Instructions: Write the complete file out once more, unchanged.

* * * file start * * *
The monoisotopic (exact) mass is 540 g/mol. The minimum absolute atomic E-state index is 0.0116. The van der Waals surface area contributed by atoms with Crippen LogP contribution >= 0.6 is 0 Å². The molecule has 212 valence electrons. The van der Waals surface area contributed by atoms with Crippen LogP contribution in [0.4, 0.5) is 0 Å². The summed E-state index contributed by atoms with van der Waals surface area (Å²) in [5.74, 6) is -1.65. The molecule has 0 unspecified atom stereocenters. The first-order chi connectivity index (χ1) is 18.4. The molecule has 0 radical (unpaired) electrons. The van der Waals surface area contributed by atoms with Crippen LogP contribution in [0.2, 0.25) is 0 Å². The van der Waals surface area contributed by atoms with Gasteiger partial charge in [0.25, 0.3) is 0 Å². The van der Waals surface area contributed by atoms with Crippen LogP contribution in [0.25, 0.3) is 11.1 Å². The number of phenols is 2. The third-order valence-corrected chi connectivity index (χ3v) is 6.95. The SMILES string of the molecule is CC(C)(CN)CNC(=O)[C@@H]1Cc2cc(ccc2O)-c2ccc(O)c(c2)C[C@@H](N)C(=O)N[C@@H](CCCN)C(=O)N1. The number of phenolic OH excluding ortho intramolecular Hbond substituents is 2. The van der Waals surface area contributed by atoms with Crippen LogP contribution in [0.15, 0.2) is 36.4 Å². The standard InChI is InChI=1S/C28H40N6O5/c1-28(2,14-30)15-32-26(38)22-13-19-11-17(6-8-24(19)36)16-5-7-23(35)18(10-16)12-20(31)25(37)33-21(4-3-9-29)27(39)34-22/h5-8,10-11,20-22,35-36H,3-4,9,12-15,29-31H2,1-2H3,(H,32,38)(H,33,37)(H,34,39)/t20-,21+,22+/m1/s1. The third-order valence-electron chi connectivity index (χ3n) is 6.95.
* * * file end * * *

The monoisotopic (exact) mass is 540 g/mol. The minimum absolute atomic E-state index is 0.0116. The van der Waals surface area contributed by atoms with Crippen LogP contribution >= 0.6 is 0 Å². The molecule has 212 valence electrons. The van der Waals surface area contributed by atoms with Crippen LogP contribution in [0.4, 0.5) is 0 Å². The summed E-state index contributed by atoms with van der Waals surface area (Å²) in [5.74, 6) is -1.65. The molecule has 0 unspecified atom stereocenters. The first-order chi connectivity index (χ1) is 18.4. The molecule has 0 radical (unpaired) electrons. The van der Waals surface area contributed by atoms with Crippen LogP contribution in [0.2, 0.25) is 0 Å². The van der Waals surface area contributed by atoms with Gasteiger partial charge in [0.25, 0.3) is 0 Å². The van der Waals surface area contributed by atoms with Crippen LogP contribution in [0.25, 0.3) is 11.1 Å². The number of phenols is 2. The third-order valence-corrected chi connectivity index (χ3v) is 6.95. The SMILES string of the molecule is CC(C)(CN)CNC(=O)[C@@H]1Cc2cc(ccc2O)-c2ccc(O)c(c2)C[C@@H](N)C(=O)N[C@@H](CCCN)C(=O)N1. The number of phenolic OH excluding ortho intramolecular Hbond substituents is 2. The van der Waals surface area contributed by atoms with Crippen LogP contribution in [0.15, 0.2) is 36.4 Å². The standard InChI is InChI=1S/C28H40N6O5/c1-28(2,14-30)15-32-26(38)22-13-19-11-17(6-8-24(19)36)16-5-7-23(35)18(10-16)12-20(31)25(37)33-21(4-3-9-29)27(39)34-22/h5-8,10-11,20-22,35-36H,3-4,9,12-15,29-31H2,1-2H3,(H,32,38)(H,33,37)(H,34,39)/t20-,21+,22+/m1/s1. The third-order valence-electron chi connectivity index (χ3n) is 6.95.